The Bittersweet Taste of “Miracle Growth”: A Political Economy Analysis of Poverty, Labour, and Economic Growth in the Coffee Heartlands of Laos and Rwanda

Illien, Patrick (2022). The Bittersweet Taste of “Miracle Growth”: A Political Economy Analysis of Poverty, Labour, and Economic Growth in the Coffee Heartlands of Laos and Rwanda. (Dissertation, Universität Bern)

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Laos and Rwanda have recorded two decades of sustained and fast economic “miracle growth”. The nature of these processes and their impact on the livelihoods of the rural population are, however, strongly contested. This dissertation adopts a comparative political economy approach to examine the under-researched employment nexus as a key mediator between growth and poverty. It builds on extensive mixed methods fieldwork in the main coffee-producing zones of Laos (the Bolaven Plateau) and Rwanda (Nyamasheke district), including two household surveys, ethnographic methods, and over 100 qualitative interviews ranging from semi-structured to life history interviews and focus group discussions. The dissertation starts by developing a new framework to conceptualize pro-poor growth trajectories in developing economies (paper I). By integrating political settlements and pro-poor development strategy approaches, this framework not only accounts for the key mechanisms linking growth and poverty but also for the underlying political conditions. Its empirical application to Laos and Rwanda reveals that structural change has been limited in both cases and that most households continue to make a living in casual agricultural work or petty commodity production amid increasing land pressure. In Laos, inequality has risen, and growth has not been pro-poor in monetary terms, while in Rwanda, questions around official data do not allow a conclusive assessment. Nevertheless, non-monetary poverty has been significantly reduced in both countries, not least due to major investments in the provision of basic services. Using the two household surveys, the dissertation zooms in on the coffee heartlands in the Bolaven Plateau and Nyamasheke (paper II) and identifies key markers of non-monetary poverty by conceptually and empirically comparing the Multidimensional Poverty Index (MPI) with the Extreme Deprivation Index (EDI) framework for the first time. Both locally adapted indices find that poor households are strongly characterized by lower levels of secondary education and literacy, rudimentary sanitation conditions, a relative lack of access to land, and a high dependence on casual agricultural wage employment. Additional regression and classification analysis shows that the EDI framework may be most appropriate in rural high deprivation contexts, whereas the MPI framework may be preferable in relatively low deprivation contexts. Quantitative stratification, however, is limited in its understanding of the processes through which economic growth can both reinforce and reduce poverty. This dissertation therefore argues for a relational shift in the study of social differentiation and poverty to overcome these limitations. It undertakes a literature review within agrarian studies (paper III) to outline the implications of such a shift. Drawing on detailed mixed methods data, a relational approach is then applied to a case study of class dynamics in Nyamasheke (paper IV). It shows that a focus on labour relations – examining underlying drivers, functions, and power relations – between and within land-poor households can uncover avenues of accumulation and exploitation that would otherwise remain invisible. Instead of the commonly portrayed mass of undifferentiated smallholders, households ingeniously construct piecemeal livelihood patchworks under intense temporal and commodification pressure in localized patterns of micro-capitalism. While the recent growth experiences in Laos and Rwanda have been astonishing indeed, it is a bittersweet success riddled with contradictions and mounting pressures on rural households. The integrated framework and relational approach presented here offer conceptual and methodological tools to help make sense of these processes both in the aggregate as well as in lived experiences on the ground. The dissertation further demonstrates that the MPI and EDI frameworks can be useful for beneficiary targeting as well as for programme or policy evaluation depending on the context, programme needs, and resources. Finally, it shows why safeguarding land access of the poorest and promoting policies to tighten rural labour markets should be key ingredients of any pro-poor development strategy.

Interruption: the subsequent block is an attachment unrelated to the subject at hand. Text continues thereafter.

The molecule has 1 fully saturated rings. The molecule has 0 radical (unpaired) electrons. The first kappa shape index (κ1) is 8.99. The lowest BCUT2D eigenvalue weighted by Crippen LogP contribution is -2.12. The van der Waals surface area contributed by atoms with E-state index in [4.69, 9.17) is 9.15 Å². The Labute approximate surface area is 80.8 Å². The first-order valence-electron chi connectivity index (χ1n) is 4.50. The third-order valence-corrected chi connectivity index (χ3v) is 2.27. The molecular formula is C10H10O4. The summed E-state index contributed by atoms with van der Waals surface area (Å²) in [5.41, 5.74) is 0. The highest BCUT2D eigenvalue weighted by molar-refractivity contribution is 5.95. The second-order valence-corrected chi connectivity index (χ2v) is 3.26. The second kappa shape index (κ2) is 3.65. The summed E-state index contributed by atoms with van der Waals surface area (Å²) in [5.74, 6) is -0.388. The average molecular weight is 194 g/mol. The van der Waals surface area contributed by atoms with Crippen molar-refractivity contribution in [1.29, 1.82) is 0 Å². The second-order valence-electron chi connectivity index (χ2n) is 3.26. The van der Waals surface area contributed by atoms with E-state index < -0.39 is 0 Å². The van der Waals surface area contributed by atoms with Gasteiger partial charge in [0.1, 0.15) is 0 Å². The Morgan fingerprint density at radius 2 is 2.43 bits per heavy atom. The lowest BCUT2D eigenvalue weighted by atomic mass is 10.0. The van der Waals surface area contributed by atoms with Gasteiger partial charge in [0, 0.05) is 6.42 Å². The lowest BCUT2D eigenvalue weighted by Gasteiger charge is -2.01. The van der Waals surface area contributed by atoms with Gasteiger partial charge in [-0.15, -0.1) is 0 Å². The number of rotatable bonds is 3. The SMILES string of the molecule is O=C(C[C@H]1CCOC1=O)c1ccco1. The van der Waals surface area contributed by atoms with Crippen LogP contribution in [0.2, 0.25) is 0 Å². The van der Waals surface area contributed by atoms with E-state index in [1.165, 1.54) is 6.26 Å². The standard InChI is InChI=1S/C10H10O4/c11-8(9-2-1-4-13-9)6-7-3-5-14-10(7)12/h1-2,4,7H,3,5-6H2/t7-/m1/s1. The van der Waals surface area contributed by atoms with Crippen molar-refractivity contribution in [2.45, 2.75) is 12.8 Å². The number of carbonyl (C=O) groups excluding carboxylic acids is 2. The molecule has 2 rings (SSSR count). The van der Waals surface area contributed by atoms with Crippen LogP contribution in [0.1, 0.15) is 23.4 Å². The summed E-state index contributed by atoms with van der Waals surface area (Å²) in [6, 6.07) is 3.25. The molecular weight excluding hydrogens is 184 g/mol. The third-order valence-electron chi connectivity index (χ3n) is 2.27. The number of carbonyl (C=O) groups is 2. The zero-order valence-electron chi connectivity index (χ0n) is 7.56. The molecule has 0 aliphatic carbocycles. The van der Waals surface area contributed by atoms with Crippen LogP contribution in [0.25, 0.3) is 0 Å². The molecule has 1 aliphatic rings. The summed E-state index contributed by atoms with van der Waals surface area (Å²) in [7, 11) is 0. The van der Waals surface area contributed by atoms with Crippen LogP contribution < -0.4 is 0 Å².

Item Type:

Thesis (Dissertation)


08 Faculty of Science > Institute of Geography
10 Strategic Research Centers > Centre for Development and Environment (CDE)

Graduate School:

International Graduate School North-South (IGS North-South)

UniBE Contributor:

Illien, Patrick


[1191] FATE 2 - Feminisation, Agricultural Transition and Rural Employment
[804] Socio-Economic Transition




Melchior Peter Nussbaumer

Date Deposited:

27 Jan 2023 10:15

Last Modified:

27 Jan 2023 23:27

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